by Lennart Reb and Klaus Dolag
In a collaboration with the PARSEC group at the Instituto de Astrofísica de Canarias, we investigate the central sub-arcsec region of the low-luminosity active galactic nucleus (LLAGN) NGC 1052, covering 10 orders of magnitude in frequency. This prototypical, nearby LLAGN is an ideal case to shed some light on the internal changes that are predicted in LLAGNs, the most abundant group of AGNs in the Local Universe.
The high-angular resolution data allow us to infer the continuum emission within ~17 pc around the black hole to be not dominated by thermal emission from dust in a torus (grey line, lower plot) as measured in Seyfert 2 AGNs. Instead, the compact jet–disc model representation (black thin line, upper plot) captures the prominent features of the continuum emission.
The individual model components are synchrotron emission (blue dashed line) and synchrotron self Comptonisation (cyan double-dot-dashed line) of the thermalised plasma, synchrotron emission of the accelerated plasma (green dash-dotted line), and the (maximum contribution of a) standard accretion disc (orange dotted line). This jet representation suggests that non-thermal processes dominate the nuclear continuum emission and thus the continuum luminosity.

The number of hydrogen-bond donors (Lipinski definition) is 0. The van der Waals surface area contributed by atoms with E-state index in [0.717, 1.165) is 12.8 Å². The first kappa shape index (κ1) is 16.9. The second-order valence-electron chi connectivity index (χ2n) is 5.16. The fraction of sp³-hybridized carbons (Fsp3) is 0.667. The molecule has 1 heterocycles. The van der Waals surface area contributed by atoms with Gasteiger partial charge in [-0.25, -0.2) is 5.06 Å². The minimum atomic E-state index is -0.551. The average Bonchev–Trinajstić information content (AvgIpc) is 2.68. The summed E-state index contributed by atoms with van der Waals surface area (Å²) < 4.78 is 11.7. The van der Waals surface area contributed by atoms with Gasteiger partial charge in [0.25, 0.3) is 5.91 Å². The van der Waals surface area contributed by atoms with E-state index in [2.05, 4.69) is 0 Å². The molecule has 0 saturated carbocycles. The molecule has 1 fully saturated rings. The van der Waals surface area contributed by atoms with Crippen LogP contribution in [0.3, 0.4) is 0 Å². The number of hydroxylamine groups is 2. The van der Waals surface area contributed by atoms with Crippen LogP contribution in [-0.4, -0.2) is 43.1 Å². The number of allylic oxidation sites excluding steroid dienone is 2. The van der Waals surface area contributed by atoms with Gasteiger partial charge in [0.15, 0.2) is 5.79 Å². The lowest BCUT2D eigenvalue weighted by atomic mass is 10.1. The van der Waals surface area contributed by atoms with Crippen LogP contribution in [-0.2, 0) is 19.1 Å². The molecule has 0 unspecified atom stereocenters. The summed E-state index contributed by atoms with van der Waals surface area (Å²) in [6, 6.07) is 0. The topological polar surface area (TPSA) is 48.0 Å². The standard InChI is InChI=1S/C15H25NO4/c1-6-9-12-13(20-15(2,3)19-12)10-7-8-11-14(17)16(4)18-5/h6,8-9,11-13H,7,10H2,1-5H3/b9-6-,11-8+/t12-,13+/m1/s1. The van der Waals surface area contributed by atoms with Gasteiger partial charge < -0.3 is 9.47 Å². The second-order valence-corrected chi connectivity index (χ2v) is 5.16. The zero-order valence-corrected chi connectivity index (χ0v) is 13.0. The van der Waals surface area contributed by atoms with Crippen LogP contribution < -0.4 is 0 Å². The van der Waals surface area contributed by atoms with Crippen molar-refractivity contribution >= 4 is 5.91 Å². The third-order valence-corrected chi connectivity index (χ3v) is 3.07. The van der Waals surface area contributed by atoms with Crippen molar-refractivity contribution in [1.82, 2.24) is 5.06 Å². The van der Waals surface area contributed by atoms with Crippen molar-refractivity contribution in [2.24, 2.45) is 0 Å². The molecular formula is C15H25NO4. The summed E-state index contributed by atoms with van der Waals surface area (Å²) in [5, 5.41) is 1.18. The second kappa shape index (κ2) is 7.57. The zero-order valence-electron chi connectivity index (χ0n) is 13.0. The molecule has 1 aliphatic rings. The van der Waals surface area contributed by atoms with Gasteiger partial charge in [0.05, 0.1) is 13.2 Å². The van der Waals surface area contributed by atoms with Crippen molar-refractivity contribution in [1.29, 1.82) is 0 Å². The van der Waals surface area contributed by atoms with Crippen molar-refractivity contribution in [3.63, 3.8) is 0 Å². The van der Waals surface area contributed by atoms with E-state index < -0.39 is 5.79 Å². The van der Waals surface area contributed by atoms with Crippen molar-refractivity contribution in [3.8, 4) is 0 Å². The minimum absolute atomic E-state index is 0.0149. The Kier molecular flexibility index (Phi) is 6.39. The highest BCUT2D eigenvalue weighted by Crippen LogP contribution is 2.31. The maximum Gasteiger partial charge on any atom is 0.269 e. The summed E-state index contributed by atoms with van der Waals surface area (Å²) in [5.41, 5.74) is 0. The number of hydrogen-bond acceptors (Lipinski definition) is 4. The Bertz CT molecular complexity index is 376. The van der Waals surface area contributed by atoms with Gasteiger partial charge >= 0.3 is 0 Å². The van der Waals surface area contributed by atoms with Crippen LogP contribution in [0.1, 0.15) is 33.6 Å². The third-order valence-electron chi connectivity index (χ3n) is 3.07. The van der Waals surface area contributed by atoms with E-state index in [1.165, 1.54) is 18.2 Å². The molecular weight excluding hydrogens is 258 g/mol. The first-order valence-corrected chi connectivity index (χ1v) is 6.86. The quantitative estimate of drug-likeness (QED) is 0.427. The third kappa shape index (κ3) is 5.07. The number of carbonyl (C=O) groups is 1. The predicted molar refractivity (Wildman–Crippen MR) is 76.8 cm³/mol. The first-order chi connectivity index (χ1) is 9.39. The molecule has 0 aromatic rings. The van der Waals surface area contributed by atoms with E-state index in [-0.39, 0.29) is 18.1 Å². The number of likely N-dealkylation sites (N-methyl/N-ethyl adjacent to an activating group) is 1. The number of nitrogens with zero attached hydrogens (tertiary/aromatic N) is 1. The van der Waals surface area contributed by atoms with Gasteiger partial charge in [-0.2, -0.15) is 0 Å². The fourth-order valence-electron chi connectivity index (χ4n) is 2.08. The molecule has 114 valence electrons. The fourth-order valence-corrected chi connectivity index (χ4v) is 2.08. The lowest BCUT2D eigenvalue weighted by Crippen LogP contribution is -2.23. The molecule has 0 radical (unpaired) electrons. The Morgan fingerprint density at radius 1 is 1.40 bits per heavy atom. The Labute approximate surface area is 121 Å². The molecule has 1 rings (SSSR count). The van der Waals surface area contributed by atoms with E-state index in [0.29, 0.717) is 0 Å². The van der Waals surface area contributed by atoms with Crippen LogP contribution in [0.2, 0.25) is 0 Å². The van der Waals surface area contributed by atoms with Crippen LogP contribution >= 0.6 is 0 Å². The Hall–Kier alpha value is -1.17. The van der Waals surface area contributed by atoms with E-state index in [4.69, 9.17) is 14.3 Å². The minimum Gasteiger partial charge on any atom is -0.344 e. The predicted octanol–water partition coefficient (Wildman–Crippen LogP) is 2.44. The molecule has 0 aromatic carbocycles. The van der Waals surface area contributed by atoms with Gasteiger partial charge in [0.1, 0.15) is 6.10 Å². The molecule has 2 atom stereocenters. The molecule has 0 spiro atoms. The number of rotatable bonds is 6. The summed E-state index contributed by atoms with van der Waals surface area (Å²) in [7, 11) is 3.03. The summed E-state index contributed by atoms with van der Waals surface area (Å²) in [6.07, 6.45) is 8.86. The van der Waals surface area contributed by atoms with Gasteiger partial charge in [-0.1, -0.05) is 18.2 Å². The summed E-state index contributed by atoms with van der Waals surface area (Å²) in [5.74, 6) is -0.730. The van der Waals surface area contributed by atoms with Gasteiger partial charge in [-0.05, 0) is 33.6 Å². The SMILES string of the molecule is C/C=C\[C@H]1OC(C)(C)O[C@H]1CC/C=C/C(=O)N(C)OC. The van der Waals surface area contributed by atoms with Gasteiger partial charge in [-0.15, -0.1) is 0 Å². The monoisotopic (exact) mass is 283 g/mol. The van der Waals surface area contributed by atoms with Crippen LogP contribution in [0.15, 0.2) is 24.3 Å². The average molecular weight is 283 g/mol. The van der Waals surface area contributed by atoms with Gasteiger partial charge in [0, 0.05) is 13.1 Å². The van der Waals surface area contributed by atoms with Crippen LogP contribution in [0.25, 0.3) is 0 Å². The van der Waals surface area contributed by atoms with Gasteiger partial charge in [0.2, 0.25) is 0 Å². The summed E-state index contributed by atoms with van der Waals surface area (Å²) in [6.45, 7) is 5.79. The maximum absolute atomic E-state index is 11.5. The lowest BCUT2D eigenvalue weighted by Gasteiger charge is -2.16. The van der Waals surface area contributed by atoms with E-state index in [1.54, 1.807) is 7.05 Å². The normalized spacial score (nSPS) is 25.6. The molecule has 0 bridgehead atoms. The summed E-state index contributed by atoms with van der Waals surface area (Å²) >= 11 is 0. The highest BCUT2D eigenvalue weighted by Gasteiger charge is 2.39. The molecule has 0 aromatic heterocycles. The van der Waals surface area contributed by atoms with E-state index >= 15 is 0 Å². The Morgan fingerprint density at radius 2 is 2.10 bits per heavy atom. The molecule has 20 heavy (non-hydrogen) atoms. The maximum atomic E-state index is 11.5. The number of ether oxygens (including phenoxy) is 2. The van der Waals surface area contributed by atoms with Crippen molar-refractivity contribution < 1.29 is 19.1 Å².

We further investigate the power balance in the LLAGN NGC 1052, finding that the accretion power of this standard disc, i.e. the power equivalent of the accretion rate, is too low by one order of magnitude to account for the observed continuum luminosity (light blue line, lower plot). However, an optically thick and geometrically thin accretion disc is an integral component of the Unified Model for AGNs, required to feed the subsequent processes.
Any hotter standard accretion disc, i.e. with a higher accretion power, violates the spectral limits of optical/UV measurements (approximated by a power law, dark-green dotted line). We thus introduce a truncated accretion disc and derive a truncation radius to mass-light conversion efficiency relation, which we use to reconcile the inferred accretion power with the continuum luminosity. As a result we find that a truncated disc (red line) providing the necessary accretion power must be truncated at , which is consistent with the inner radius derived from the observations of the Fe K$\alpha$ line in the X-ray spectrum of this nucleus. This is the first time to derive a limit on the truncation radius of the accretion disc from high-angular resolution data only, i.e. evidence for a truncated accretion disc. Therefore it contributes to an ongoing discussion about the physical changes in LLAGNs, advancing our understanding of the participating processes in these objects.
> Download Paper <